The odds are tough, and it could take multiple times running for a seat before something positive happens, Yoder said. But the party is working hard, especially to contest Indiana House seats in areas across the state, she said.

“The reality is public service is freaking hard,” Yoder said. “Public service is hard, getting your name out there is hard, asking for support and money and volunteers and knocking on doors asking people to vote for you, it is hard. It's also very rewarding."

In Hamilton County, Democratic Chair Jocelyn Vare said she is optimistic that the suburban county is where the party can help spark success on a statewide basis. Some of the more closely watched Statehouse races later this year will overlap parts of Hamilton County, such as outgoing Republican Carmel state Reps. Jerry Torr's and Donna Schaibley’s seats in the House.

But it’s going to come down to voter turnout for actual change to occur, Vare said.

“It really does all come down to voter turnout. We know that our candidates are getting great support,” Vare said. “Where we're falling short is that support isn't voting. And that's where our focus has to be.”

But there is still a separation on where the party’s focus should be to regain power in the state. McCormick, who served as state secretary of education before switching from the Republican Party, picked Goodin as her preferred running mate, which some viewed as a sign the party is looking to reconnect with rural Hoosier voters.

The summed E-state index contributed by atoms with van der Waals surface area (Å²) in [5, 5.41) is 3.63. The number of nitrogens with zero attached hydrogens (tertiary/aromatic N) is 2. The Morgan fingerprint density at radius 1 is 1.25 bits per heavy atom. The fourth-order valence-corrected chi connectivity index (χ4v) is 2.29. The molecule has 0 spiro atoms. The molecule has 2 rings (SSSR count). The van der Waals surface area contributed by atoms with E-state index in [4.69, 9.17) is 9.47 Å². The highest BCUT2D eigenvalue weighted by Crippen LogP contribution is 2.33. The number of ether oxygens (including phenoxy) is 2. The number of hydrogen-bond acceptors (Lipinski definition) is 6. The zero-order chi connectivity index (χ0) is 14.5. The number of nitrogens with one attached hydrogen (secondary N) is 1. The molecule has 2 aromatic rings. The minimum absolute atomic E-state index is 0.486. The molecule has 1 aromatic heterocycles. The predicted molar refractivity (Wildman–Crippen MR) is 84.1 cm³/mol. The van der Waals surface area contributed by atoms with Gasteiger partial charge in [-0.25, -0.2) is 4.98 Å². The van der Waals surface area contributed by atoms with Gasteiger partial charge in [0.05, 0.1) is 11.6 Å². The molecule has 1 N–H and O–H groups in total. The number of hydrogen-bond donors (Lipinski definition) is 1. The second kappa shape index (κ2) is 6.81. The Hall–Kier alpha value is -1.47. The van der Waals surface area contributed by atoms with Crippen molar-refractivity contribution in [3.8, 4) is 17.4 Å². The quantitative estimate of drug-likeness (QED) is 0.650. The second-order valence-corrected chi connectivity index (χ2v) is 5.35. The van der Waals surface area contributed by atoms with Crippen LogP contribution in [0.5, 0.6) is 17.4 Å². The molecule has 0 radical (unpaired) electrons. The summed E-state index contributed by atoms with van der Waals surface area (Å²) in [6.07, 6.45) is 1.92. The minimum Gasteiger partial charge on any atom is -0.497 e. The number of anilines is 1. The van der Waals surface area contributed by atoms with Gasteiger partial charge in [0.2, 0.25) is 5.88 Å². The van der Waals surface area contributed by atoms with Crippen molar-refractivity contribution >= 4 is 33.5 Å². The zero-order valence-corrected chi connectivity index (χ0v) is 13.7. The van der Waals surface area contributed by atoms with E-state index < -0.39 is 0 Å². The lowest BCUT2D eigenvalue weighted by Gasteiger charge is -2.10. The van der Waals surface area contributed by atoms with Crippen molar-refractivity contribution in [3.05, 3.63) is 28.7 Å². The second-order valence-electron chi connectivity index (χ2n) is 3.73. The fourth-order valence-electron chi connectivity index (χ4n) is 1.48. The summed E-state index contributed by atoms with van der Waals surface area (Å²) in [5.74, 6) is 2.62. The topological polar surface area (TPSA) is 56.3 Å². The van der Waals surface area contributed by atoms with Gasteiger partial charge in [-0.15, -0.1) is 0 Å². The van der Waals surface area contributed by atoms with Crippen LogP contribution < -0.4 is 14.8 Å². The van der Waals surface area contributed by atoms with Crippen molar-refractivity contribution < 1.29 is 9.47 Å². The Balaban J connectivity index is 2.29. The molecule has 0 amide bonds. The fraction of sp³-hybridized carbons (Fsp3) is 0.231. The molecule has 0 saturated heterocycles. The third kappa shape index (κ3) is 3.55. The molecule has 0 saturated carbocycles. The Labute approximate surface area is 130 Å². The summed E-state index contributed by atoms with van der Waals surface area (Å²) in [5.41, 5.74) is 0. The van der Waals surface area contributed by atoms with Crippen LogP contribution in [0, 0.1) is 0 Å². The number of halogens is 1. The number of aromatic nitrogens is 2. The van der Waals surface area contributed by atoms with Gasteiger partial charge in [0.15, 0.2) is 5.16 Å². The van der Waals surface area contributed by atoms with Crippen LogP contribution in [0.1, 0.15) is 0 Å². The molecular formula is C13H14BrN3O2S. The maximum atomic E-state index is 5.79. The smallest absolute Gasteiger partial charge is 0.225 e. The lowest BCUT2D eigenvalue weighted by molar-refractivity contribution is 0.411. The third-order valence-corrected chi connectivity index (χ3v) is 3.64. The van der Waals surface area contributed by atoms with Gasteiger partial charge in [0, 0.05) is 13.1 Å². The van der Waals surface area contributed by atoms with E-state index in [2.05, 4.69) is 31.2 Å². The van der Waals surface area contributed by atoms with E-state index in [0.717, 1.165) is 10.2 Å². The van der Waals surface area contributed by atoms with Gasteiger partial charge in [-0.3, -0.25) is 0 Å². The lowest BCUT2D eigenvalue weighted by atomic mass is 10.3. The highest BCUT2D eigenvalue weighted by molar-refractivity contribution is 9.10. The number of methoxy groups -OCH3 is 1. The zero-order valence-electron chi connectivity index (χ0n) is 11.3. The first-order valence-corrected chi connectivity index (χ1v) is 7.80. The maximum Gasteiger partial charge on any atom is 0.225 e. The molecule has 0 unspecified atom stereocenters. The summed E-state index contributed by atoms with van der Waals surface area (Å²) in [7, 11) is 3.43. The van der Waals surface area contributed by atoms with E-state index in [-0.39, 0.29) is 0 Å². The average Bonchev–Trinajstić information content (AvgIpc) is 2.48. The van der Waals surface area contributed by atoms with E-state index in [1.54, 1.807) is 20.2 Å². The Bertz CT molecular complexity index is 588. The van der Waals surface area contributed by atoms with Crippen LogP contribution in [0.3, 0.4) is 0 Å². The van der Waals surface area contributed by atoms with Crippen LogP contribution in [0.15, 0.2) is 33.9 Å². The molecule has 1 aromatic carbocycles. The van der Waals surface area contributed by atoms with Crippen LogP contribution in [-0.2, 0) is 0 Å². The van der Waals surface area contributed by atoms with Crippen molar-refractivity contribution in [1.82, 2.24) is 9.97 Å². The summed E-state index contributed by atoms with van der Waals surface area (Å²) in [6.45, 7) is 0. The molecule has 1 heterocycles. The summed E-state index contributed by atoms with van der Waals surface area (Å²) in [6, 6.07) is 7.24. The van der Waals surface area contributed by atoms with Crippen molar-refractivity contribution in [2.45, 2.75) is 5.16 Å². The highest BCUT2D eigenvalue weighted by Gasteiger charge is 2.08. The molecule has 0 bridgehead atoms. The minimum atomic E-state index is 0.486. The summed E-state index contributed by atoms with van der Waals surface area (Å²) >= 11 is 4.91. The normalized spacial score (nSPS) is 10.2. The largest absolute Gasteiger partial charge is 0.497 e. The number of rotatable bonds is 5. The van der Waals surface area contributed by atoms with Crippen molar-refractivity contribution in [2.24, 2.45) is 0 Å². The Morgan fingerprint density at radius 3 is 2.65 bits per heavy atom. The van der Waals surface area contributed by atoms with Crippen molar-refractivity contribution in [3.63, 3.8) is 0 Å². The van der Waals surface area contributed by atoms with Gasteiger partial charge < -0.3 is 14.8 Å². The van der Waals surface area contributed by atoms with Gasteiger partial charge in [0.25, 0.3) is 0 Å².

State Sen. J.D. Ford, D-Indianapolis, nearly launched his own lieutenant governor bid and on the day of Goodin’s announcement said that communities like Hamilton, Marion and Boone counties need to also be considered by the gubernatorial ticket. He reiterated that message in a post on his campaign Facebook account when he decided not to challenge Goodin at the convention.

“I also want to highlight that Dr. McCormick's vision for our party includes bringing rural Democrats back into the fold,” Ford wrote. “This is crucial for the future of our party and our state. However, we must also focus on our growing urban and suburban communities, which are equally vital.”

McCormick and Goodin said they knew they'd have to have a lot of deep conversations with many constituents about Goodin's past stances. Goodin worked for the U.S. Department of Agriculture up until very recently and was legally bound from politicking, so those conversations had to happen after the fact. And those have been positive, Goodin said.

The message of their ticket is this: Many hot-button issues aren't black and white. The party tent should be big, and be interested in nuance and common ground.

"There are a lot of Terry Goodins out there who used to think the way they did, who think the way I do now," Goodin told IndyStar.

"And I think that should be our goal, as a state, is that growth," McCormick added, "giving people the space and the grace to learn and do better and be better."

Contact IndyStar's state government and politics reporter Brittany Carloni at brittany.carloni@indystar.com or 317-779-4468. Follow her on Twitter/X@CarloniBrittany.

Contact IndyStar state government and politics reporter Kayla Dwyer at kdwyer@indystar.com or follow her on Twitter@kayla_dwyer17.

For Indiana Democrats these days, every year is a rebuilding year (2024)